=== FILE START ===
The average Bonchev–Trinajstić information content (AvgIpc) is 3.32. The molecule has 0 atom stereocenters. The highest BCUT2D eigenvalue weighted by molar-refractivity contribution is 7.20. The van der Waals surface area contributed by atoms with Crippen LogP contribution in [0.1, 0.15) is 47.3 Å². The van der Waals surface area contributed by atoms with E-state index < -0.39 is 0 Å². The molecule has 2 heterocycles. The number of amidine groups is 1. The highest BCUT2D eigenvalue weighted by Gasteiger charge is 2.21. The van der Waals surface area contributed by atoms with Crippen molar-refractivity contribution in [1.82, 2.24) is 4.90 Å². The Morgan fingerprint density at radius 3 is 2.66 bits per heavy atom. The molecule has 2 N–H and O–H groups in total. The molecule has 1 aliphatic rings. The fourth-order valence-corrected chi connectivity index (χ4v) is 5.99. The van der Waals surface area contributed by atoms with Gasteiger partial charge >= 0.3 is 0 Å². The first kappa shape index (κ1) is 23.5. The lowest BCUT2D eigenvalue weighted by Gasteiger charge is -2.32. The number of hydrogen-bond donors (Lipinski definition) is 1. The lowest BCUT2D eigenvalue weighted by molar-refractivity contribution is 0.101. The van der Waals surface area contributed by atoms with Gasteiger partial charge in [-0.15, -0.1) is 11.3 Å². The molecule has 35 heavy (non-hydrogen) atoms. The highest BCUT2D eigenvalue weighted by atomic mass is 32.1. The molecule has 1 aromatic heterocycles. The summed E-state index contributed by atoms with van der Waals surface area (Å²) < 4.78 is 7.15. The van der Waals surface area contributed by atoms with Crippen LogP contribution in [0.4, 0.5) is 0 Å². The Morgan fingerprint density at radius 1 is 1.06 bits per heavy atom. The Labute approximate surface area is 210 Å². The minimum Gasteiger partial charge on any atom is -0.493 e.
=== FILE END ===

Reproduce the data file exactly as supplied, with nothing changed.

The average Bonchev–Trinajstić information content (AvgIpc) is 3.32. The molecule has 0 atom stereocenters. The highest BCUT2D eigenvalue weighted by molar-refractivity contribution is 7.20. The van der Waals surface area contributed by atoms with Crippen LogP contribution in [0.1, 0.15) is 47.3 Å². The van der Waals surface area contributed by atoms with E-state index < -0.39 is 0 Å². The molecule has 2 heterocycles. The number of amidine groups is 1. The highest BCUT2D eigenvalue weighted by Gasteiger charge is 2.21. The van der Waals surface area contributed by atoms with Crippen molar-refractivity contribution in [1.82, 2.24) is 4.90 Å². The Morgan fingerprint density at radius 3 is 2.66 bits per heavy atom. The molecule has 2 N–H and O–H groups in total. The molecule has 1 aliphatic rings. The fourth-order valence-corrected chi connectivity index (χ4v) is 5.99. The van der Waals surface area contributed by atoms with Gasteiger partial charge >= 0.3 is 0 Å². The first kappa shape index (κ1) is 23.5. The lowest BCUT2D eigenvalue weighted by Gasteiger charge is -2.32. The number of hydrogen-bond donors (Lipinski definition) is 1. The lowest BCUT2D eigenvalue weighted by molar-refractivity contribution is 0.101. The van der Waals surface area contributed by atoms with Gasteiger partial charge in [-0.15, -0.1) is 11.3 Å². The molecule has 35 heavy (non-hydrogen) atoms. The highest BCUT2D eigenvalue weighted by atomic mass is 32.1. The molecule has 1 aromatic heterocycles. The summed E-state index contributed by atoms with van der Waals surface area (Å²) < 4.78 is 7.15. The van der Waals surface area contributed by atoms with Crippen LogP contribution in [0.4, 0.5) is 0 Å². The Morgan fingerprint density at radius 1 is 1.06 bits per heavy atom. The Labute approximate surface area is 210 Å². The minimum Gasteiger partial charge on any atom is -0.493 e.